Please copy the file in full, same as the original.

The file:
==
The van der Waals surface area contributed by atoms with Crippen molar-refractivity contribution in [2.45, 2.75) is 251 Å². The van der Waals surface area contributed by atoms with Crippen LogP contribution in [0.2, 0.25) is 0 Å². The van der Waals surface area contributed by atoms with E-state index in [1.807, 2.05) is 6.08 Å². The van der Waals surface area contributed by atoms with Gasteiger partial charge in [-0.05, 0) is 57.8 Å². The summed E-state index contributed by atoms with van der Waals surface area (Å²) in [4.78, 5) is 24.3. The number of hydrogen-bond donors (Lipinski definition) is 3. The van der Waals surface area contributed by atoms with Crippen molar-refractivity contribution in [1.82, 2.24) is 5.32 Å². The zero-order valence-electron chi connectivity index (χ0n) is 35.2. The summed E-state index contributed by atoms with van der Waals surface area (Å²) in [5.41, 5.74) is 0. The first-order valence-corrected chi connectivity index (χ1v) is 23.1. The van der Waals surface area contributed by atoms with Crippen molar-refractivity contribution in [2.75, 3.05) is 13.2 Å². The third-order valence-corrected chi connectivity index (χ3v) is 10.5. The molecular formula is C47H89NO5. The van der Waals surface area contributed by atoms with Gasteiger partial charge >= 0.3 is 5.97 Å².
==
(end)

The van der Waals surface area contributed by atoms with Crippen molar-refractivity contribution in [2.45, 2.75) is 251 Å². The van der Waals surface area contributed by atoms with Crippen LogP contribution in [0.2, 0.25) is 0 Å². The van der Waals surface area contributed by atoms with E-state index in [1.807, 2.05) is 6.08 Å². The van der Waals surface area contributed by atoms with Gasteiger partial charge in [-0.05, 0) is 57.8 Å². The summed E-state index contributed by atoms with van der Waals surface area (Å²) in [4.78, 5) is 24.3. The number of hydrogen-bond donors (Lipinski definition) is 3. The van der Waals surface area contributed by atoms with Crippen molar-refractivity contribution in [1.82, 2.24) is 5.32 Å². The zero-order valence-electron chi connectivity index (χ0n) is 35.2. The summed E-state index contributed by atoms with van der Waals surface area (Å²) in [5.41, 5.74) is 0. The first-order valence-corrected chi connectivity index (χ1v) is 23.1. The van der Waals surface area contributed by atoms with Crippen molar-refractivity contribution in [2.75, 3.05) is 13.2 Å². The third-order valence-corrected chi connectivity index (χ3v) is 10.5. The molecular formula is C47H89NO5. The van der Waals surface area contributed by atoms with Gasteiger partial charge >= 0.3 is 5.97 Å².